Late on 10 April, the center of Olivia passed near Barrow Island at peak intensity. Shortly thereafter, the storm passed near Varanus Island as a high-end Category 4 or low-end Category 5 cyclone. Within several hours of passing by Varanus Island, Olivia made landfall near Mardie at peak intensity. Shortly thereafter, the storm began to weaken overland. Accelerating to the southeast, the storm became disorganized and winds decreased below hurricane-force. During the afternoon of 11 April, Olivia weakened to a tropical low over southern Australia. It moved over the Great Australian Bight and lost its identity as a gale-force low on 12 April, after it was absorbed by a trough.
Impact and aftermath
As a minimal cyclone in the Timor Sea, Olivia brought minor rainfall and gusty winds to parts of the Northern Territory. On 9 April, the fringes of the storm dropped 84 mm (3.3 in) in the Kimberley region of Western Australia. An oil rig in the Timor Sea recorded a wind gust of 127 km/h (79 mph) during the storm's passage. Offshore, Olivia affected the southern portion of Australia's Northwest Shelf, which had 24 oil and gas facilities. The storm produced large swells up to 21 m (69 ft), in conjunction with extreme wind gusts 265 km/h (165 mph). Waves toppled an oil drilling structure about 40 km (25 mi) northeast of Barrow Island, the first of its kind to fail since the 1980s. The waves also wrecked several anchors for underwater pipelines, although no lines were ruptured. On Barrow Island, the winds knocked over 30 pumpjacks, and several buildings and instruments were damaged, while high waves incurred beach erosion. Damage to offshore platforms was estimated in the millions of dollars.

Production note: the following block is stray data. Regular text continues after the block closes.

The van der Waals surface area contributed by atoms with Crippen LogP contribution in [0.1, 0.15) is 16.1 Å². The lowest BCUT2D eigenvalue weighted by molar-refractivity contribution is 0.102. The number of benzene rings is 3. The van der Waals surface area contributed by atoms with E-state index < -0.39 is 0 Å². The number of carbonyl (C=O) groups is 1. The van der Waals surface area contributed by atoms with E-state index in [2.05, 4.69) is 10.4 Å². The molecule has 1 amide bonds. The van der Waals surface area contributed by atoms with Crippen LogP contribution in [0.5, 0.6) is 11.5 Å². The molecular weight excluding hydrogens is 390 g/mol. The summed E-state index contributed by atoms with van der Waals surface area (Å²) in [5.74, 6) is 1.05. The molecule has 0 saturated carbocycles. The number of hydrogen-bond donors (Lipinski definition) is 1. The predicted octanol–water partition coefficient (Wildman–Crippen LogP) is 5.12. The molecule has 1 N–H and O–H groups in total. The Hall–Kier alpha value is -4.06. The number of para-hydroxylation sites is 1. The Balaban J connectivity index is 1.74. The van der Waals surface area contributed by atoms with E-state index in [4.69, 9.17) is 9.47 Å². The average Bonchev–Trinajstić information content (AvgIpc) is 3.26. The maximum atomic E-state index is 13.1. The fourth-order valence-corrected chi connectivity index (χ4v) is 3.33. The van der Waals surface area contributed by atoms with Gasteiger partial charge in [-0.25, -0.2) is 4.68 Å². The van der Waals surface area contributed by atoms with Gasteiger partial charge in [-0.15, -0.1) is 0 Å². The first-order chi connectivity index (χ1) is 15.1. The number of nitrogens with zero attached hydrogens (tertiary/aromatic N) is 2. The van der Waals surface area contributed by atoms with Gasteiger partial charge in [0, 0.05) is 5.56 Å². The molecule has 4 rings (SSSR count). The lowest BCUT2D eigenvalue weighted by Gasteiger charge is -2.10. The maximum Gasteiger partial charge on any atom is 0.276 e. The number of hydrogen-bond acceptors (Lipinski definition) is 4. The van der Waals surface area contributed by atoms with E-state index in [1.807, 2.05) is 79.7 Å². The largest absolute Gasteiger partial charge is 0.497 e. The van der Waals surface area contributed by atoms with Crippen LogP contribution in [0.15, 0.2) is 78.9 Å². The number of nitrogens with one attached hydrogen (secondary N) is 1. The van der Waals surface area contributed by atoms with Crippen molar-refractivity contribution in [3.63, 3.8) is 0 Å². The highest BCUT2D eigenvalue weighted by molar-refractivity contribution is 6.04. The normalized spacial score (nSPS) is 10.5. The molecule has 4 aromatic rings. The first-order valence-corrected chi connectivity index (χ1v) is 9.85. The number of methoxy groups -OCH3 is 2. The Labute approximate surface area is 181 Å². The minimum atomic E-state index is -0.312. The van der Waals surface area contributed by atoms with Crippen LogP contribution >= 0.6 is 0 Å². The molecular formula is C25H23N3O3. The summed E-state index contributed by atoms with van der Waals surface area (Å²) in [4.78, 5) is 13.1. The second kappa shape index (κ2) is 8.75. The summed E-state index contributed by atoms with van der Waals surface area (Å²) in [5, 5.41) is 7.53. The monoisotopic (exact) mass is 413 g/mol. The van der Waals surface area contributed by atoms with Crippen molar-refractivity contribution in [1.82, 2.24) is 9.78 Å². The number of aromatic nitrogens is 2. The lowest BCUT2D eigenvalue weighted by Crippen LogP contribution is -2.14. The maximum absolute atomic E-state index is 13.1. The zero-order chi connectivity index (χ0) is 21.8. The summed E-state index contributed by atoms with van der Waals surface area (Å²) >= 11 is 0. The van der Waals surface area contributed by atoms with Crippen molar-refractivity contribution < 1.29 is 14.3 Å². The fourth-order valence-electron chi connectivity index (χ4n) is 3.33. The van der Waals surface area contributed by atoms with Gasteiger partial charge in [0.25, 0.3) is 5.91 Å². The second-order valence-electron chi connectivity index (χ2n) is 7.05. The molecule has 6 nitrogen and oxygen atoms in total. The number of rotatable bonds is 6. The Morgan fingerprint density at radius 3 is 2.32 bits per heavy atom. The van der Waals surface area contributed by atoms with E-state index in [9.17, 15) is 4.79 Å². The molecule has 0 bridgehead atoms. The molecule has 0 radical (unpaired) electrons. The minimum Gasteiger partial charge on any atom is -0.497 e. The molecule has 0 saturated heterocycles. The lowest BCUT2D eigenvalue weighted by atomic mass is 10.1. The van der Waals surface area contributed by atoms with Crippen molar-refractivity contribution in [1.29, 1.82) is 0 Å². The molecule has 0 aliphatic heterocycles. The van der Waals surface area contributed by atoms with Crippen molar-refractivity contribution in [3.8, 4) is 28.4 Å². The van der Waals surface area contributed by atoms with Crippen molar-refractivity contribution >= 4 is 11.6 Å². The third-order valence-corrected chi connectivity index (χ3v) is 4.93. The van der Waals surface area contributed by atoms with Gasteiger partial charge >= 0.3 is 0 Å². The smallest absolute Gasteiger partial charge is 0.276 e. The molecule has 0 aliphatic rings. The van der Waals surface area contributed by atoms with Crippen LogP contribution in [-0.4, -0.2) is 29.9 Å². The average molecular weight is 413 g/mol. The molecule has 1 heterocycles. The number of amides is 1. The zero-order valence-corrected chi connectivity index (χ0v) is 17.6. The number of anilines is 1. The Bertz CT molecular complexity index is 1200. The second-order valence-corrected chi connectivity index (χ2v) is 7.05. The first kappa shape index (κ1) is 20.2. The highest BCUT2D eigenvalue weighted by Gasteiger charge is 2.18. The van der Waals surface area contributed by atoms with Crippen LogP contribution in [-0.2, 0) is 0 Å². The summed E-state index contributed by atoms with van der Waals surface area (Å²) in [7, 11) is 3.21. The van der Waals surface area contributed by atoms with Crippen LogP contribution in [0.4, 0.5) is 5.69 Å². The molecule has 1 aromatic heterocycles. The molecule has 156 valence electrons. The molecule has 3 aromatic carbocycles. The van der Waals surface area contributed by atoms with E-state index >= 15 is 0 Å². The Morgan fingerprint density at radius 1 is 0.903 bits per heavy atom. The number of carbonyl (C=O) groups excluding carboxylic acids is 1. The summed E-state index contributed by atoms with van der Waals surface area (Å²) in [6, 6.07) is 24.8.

A group of 17 people, initially considered missing, rode out the storm on the offshore Mackerel Island. Onshore, officials closed a portion of Highway 1 as well as other roads in the area. Ahead of the storm, hundreds of residents in older structures and mobile homes, as well as an aborigine village near Onslow, were ordered to evacuate to safer locations. Five iron mines were closed during the storm's passage, forcing the 1,500 workers to return home. The disruptions from the cyclone affected about 340,000 tonnes of lost production. About 800,000 barrels of lost oil production resulted from closed offshore platforms. Oil fields reopened by 14 April.
Moving ashore Western Australia, Olivia produced peak gusts of 257 km/h (160 mph) in Mardie Station, the station's second-highest wind gust from a tropical cyclone. Olivia also produced gusts of 267 km/h (166 mph) at Varanus Island, which was the highest wind gust on record in Australia, until the higher reading on Barrow Island during the storm was confirmed. It broke the previous peak of 259 km/h (161 mph) set by Cyclone Trixie in 1975, and was later matched by Cyclone Vance in 1999. The high winds at Mardie Station damaged the local airport hangar and several windmills. Farther inland, Olivia still produced wind gusts of 158 km/h (98 mph) in Pannawonica, which damaged many roofs, trees, and power lines. The town's police station and medical center lost their roofs during the storm, and every house sustained some damage. Of the 82 houses in the small town, 55 lost their roof. It was estimated that Pannawonica would remain without power for three weeks. One person in town was injured by flying broken glass, who had to be airlifted to Karratha for medical attention. In nearby Yarraloola, nearly every building was damaged, and the roofs of several farm buildings were ripped off. Several other small towns in the region sustained damage to roofs, power lines, and trees, and a 24 year old roadhouse was destroyed along the Fortescue River. Olivia also dropped heavy rainfall, peaking at 167 mm (6.6 in) in Red Hill, although flooding was not significant. The storm also produced a 2 m (6.6 ft) storm surge in localized areas. At the port of Dampier, the storm sank three boats, although no one was aboard. Damage was estimated in the "millions of dollars", according to a local newspaper, and overall, 10 people were injured.